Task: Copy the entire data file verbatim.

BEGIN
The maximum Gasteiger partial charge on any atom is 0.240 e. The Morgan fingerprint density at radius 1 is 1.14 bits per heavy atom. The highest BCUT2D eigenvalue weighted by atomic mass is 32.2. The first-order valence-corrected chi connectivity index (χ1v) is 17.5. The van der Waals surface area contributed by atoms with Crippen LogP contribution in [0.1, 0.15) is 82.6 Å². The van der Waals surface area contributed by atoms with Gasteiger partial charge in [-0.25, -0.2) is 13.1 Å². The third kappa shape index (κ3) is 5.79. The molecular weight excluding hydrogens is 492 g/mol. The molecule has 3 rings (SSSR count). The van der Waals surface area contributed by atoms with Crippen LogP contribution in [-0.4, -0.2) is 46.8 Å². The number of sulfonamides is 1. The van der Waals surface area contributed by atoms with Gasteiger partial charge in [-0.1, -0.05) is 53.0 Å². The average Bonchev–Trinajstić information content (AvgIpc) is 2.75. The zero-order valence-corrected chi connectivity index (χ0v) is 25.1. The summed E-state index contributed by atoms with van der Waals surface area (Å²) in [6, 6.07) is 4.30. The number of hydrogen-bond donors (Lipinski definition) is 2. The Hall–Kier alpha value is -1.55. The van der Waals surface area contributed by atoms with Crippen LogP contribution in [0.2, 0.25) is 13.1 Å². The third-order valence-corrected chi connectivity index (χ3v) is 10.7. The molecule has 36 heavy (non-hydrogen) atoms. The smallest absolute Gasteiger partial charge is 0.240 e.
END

The maximum Gasteiger partial charge on any atom is 0.240 e. The Morgan fingerprint density at radius 1 is 1.14 bits per heavy atom. The highest BCUT2D eigenvalue weighted by atomic mass is 32.2. The first-order valence-corrected chi connectivity index (χ1v) is 17.5. The van der Waals surface area contributed by atoms with Crippen LogP contribution in [0.1, 0.15) is 82.6 Å². The van der Waals surface area contributed by atoms with Gasteiger partial charge in [-0.25, -0.2) is 13.1 Å². The third kappa shape index (κ3) is 5.79. The molecular weight excluding hydrogens is 492 g/mol. The molecule has 3 rings (SSSR count). The van der Waals surface area contributed by atoms with Crippen LogP contribution in [-0.4, -0.2) is 46.8 Å². The number of sulfonamides is 1. The van der Waals surface area contributed by atoms with Gasteiger partial charge in [-0.1, -0.05) is 53.0 Å². The average Bonchev–Trinajstić information content (AvgIpc) is 2.75. The zero-order valence-corrected chi connectivity index (χ0v) is 25.1. The summed E-state index contributed by atoms with van der Waals surface area (Å²) in [6, 6.07) is 4.30. The number of hydrogen-bond donors (Lipinski definition) is 2. The Hall–Kier alpha value is -1.55. The van der Waals surface area contributed by atoms with Crippen LogP contribution in [0.2, 0.25) is 13.1 Å². The third-order valence-corrected chi connectivity index (χ3v) is 10.7. The molecule has 36 heavy (non-hydrogen) atoms. The smallest absolute Gasteiger partial charge is 0.240 e.